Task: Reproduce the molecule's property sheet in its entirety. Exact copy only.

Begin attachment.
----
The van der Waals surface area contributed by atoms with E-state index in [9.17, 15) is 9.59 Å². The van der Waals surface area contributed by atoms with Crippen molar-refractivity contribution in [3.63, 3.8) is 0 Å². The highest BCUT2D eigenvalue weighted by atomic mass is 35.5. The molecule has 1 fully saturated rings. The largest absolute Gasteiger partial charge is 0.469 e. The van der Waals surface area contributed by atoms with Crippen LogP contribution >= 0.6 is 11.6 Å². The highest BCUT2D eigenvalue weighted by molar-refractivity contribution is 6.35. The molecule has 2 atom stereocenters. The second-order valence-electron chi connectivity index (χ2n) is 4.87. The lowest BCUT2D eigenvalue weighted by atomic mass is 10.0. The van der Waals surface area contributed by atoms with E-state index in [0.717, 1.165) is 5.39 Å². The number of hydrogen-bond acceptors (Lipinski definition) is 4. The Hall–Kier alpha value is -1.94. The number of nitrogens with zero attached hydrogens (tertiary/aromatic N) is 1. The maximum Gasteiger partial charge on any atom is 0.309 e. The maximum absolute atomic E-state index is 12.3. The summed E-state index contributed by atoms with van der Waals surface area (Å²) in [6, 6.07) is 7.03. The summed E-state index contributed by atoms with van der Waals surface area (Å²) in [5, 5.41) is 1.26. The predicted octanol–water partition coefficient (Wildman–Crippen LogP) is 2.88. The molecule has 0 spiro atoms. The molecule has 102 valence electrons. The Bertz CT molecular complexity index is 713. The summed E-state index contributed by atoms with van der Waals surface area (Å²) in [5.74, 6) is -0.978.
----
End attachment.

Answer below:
The van der Waals surface area contributed by atoms with E-state index in [9.17, 15) is 9.59 Å². The van der Waals surface area contributed by atoms with Crippen molar-refractivity contribution in [3.63, 3.8) is 0 Å². The highest BCUT2D eigenvalue weighted by atomic mass is 35.5. The molecule has 1 fully saturated rings. The largest absolute Gasteiger partial charge is 0.469 e. The van der Waals surface area contributed by atoms with Crippen LogP contribution >= 0.6 is 11.6 Å². The highest BCUT2D eigenvalue weighted by molar-refractivity contribution is 6.35. The molecule has 2 atom stereocenters. The second-order valence-electron chi connectivity index (χ2n) is 4.87. The lowest BCUT2D eigenvalue weighted by atomic mass is 10.0. The van der Waals surface area contributed by atoms with E-state index in [0.717, 1.165) is 5.39 Å². The number of hydrogen-bond acceptors (Lipinski definition) is 4. The Hall–Kier alpha value is -1.94. The number of nitrogens with zero attached hydrogens (tertiary/aromatic N) is 1. The maximum Gasteiger partial charge on any atom is 0.309 e. The maximum absolute atomic E-state index is 12.3. The summed E-state index contributed by atoms with van der Waals surface area (Å²) in [6, 6.07) is 7.03. The summed E-state index contributed by atoms with van der Waals surface area (Å²) in [5, 5.41) is 1.26. The predicted octanol–water partition coefficient (Wildman–Crippen LogP) is 2.88. The molecule has 0 spiro atoms. The molecule has 102 valence electrons. The Bertz CT molecular complexity index is 713. The summed E-state index contributed by atoms with van der Waals surface area (Å²) in [5.74, 6) is -0.978.